According to the Calgary Stampede, Norm Vertefeuille didn’t need much of a push to get involved in horse pulls. And 30 years later, he’s still a tireless teamster.
Vertefeuille, of Lumsden, Sask., is one of the longest-serving competitors in the Calgary Stampede’s Heavy Horse Pull, having first set the hook under the Big Top back in 1996. And by this point, it’d probably take a team of his own Belgians to keep him away from Stampede Park in mid-July. “I was born on the farm (in Saskatchewan), but I hadn’t had horses for a long time, and we’d just moved back from New Brunswick. One of our neighbours, Ron Sebastian (a regular Stampede competitor over the years), was pulling at the time — this was 1983 — and we went to a couple of pulls. I got the itch, so I had to scratch,” says Vertefeuille with a laugh.
The Stampede’s Heavy Horse Pull runs through the final three nights of The Greatest Show on Earth — from Friday, July 13 through Sunday, July 15. It’s Canada’s premier pull, and the richest horse pull in North America, with winners in each of the heavyweight, middleweight, and lightweight divisions taking home $3,000. A total of 29 teams are expected to compete during the Stampede’s Centennial year, arriving from as far away as Oregon, Washington, and Michigan. And this year, the Stampede’s Heavy Horse Pull committee will be introducing a Centennial Trophy, which will bear the names of the winners in each weight class for 2012 and beyond.
This summer, Vertefeuille and neighbor Earl Kazmere, who’s helped out the Trails End Acres rig for the past three years, will arrive with two teams of mighty Belgians — Star and Ned in the heavyweight division, and Kon and Nip in the middleweight class. “The horses are just like people. Every one of them has a different temperament, and they’ve all got to get treated totally differently,” says Vertefeuille. “If the horses are in good shape, and they’ve been worked hard, in my mind, it doesn’t matter how much they pull — if they give you everything they’ve got, that’s what matters. Win, lose, or draw, I always say that if my horse gives me everything it’s got, I don’t want anything more.”
Over the past two years, the Stampede pull has seen some breathtaking displays of mighty horsepower. In 2010, Dennis Weinberger of Cochrane, Alta., and his Springbank Belgians outfit won the triple crown for the first time in Stampede Heavy Horse Pull history, claiming all three divisions. And in 2011, it was Randy Dodge’s turn to make a clean sweep. The veteran teamster from Albany, Ore., earned himself a Stampede trifecta, including a win in the heavyweight division using horsepower loaned to him by Stan Grad’s Airdrie, Alta.-based Soderglen Ranches. Dodge then directed the Soderglen team of Belgians, Ben and Roy, to a new Stampede record in the heavyweight division, pulling a 13,300-pound sled the full 14 feet.
Besides the caliber of competition and the prize payouts, there’s another reason the Stampede’s Heavy Horse Pull has such a sterling profile — and that’s the official kickoff to the event, the annual Advertisers’ Auction, which will be held on Wednesday, July 11 under the Big Top at 7 p.m. First established in 2002, the Stampede’s Heavy Horse Pull Advertisers’ Auction has become a truly magnetic event for individual and corporate supporters, with attractive and affordable branding possibilities.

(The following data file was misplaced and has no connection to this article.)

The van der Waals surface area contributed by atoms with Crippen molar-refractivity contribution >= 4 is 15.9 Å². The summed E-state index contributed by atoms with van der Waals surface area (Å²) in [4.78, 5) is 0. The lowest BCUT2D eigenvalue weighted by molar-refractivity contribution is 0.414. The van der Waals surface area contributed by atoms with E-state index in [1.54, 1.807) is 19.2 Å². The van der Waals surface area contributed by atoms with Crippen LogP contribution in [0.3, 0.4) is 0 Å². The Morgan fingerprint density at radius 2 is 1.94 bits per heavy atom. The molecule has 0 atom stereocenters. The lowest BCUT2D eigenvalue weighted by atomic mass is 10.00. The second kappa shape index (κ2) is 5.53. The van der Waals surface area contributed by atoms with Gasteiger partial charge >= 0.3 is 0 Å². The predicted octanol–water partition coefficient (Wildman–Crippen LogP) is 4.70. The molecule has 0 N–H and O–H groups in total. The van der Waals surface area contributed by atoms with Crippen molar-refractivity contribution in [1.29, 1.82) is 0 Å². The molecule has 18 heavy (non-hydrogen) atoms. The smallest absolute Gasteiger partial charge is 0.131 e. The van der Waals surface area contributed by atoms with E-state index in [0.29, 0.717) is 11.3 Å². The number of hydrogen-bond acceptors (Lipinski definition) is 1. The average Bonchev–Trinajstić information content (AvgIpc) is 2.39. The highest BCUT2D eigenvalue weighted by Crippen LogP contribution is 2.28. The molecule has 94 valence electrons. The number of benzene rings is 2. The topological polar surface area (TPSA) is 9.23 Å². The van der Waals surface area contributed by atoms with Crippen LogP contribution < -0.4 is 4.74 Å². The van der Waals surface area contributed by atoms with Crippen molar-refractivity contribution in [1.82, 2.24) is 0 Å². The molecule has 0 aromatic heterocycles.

The Heavy Horse Pull allows supporters a great opportunity at promotion, a unique venue for entertaining clients, and the chance to view some top-notch agricultural entertainment. For successful bidders, the Heavy Horse Pull advertiser’s package includes passes to watch their teams during competition from a private VIP section under the Big Top, signage on the horses during competition, stall signage in the barns, and an exclusive party in the Victoria Pavilion alongside the horses after the main events. Last year’s edition smashed all previous records, with bids for 23 teams totalling $62,200. “Our Advertisers’ Auctions have become a real spectacie,” says Don Berglund, who chairs the Stampede’s Heavy Horse Pull committee. “It’s amazing how charged up people will get when their name is proudly displayed on the winning team.”
Adds Vertefeuille: “It’s the people that make this sport, I think. Ever since the Stampede started holding the auction, it’s been more of a ‘people’ event than ever. Last year, I was telling a lady about my team of middleweights. I said, ‘They’ve only been together six months. I don’t know what they’re going to do, but they’re going to give me everything they’ve got.’ She said, ‘Well, you’re honest. I’m going to buy you.’ And she did, darn it!”
This year’s teams primarily feature Belgian and Percheron horsepower. Classes are based on the total weight of the two-horse team – lightweights from 2,400 to 3,000 pounds, middleweights from 3,001 to 3,500 pounds, and heavyweights tipping the scales at 3,501 pounds and up. Potential bidders looking to attend the 11th annual Heavy Horse Pull Advertisers’ Auction can contact Navada Phipps in the Stampede’s agriculture administration office at [email protected]
Vertefeuille, who won a trio of Stampede titles in the heavyweight division back in the 1990s, has won numerous Class of the Class honours at Calgary — an award bestowed on the team that best demonstrates a combination of performance, sportsmanship, and overall appearance. He’s as busy as ever on the pulling circuit, with his 2012 calendar featuring 15 events — as far afield as Swan River, Man., and Minot, N.D. “It’s a great pastime. Great exercise. And the horses don’t talk back,” he chuckles.